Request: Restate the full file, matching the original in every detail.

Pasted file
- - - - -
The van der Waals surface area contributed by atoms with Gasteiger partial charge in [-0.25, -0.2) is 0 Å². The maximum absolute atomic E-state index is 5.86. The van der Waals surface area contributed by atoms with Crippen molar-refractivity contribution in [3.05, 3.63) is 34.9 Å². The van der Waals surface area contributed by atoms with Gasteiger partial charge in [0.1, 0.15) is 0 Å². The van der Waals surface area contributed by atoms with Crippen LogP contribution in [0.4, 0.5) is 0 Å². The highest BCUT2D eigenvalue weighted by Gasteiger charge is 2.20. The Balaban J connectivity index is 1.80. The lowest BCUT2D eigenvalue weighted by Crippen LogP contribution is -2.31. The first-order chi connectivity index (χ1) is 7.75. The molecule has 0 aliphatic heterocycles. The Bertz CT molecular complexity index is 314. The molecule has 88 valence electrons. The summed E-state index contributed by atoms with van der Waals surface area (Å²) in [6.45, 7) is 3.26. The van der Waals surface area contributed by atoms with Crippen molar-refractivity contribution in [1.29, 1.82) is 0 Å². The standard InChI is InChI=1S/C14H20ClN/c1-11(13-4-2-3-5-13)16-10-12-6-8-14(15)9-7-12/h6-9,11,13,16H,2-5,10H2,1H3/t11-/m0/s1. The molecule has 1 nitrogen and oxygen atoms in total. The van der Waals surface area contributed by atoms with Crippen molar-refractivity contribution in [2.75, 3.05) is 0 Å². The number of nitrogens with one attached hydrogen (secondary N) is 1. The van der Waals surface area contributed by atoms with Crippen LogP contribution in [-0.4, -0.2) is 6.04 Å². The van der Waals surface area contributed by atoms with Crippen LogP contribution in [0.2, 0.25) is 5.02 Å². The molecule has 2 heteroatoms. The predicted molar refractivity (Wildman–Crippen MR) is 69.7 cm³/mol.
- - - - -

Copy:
The van der Waals surface area contributed by atoms with Gasteiger partial charge in [-0.25, -0.2) is 0 Å². The maximum absolute atomic E-state index is 5.86. The van der Waals surface area contributed by atoms with Crippen molar-refractivity contribution in [3.05, 3.63) is 34.9 Å². The van der Waals surface area contributed by atoms with Gasteiger partial charge in [0.1, 0.15) is 0 Å². The van der Waals surface area contributed by atoms with Crippen LogP contribution in [0.4, 0.5) is 0 Å². The highest BCUT2D eigenvalue weighted by Gasteiger charge is 2.20. The Balaban J connectivity index is 1.80. The lowest BCUT2D eigenvalue weighted by Crippen LogP contribution is -2.31. The first-order chi connectivity index (χ1) is 7.75. The molecule has 0 aliphatic heterocycles. The Bertz CT molecular complexity index is 314. The molecule has 88 valence electrons. The summed E-state index contributed by atoms with van der Waals surface area (Å²) in [6.45, 7) is 3.26. The van der Waals surface area contributed by atoms with Crippen molar-refractivity contribution in [1.29, 1.82) is 0 Å². The standard InChI is InChI=1S/C14H20ClN/c1-11(13-4-2-3-5-13)16-10-12-6-8-14(15)9-7-12/h6-9,11,13,16H,2-5,10H2,1H3/t11-/m0/s1. The molecule has 1 nitrogen and oxygen atoms in total. The van der Waals surface area contributed by atoms with Crippen molar-refractivity contribution in [2.75, 3.05) is 0 Å². The number of nitrogens with one attached hydrogen (secondary N) is 1. The van der Waals surface area contributed by atoms with Crippen LogP contribution in [-0.4, -0.2) is 6.04 Å². The van der Waals surface area contributed by atoms with Crippen LogP contribution in [0.2, 0.25) is 5.02 Å². The molecule has 2 heteroatoms. The predicted molar refractivity (Wildman–Crippen MR) is 69.7 cm³/mol.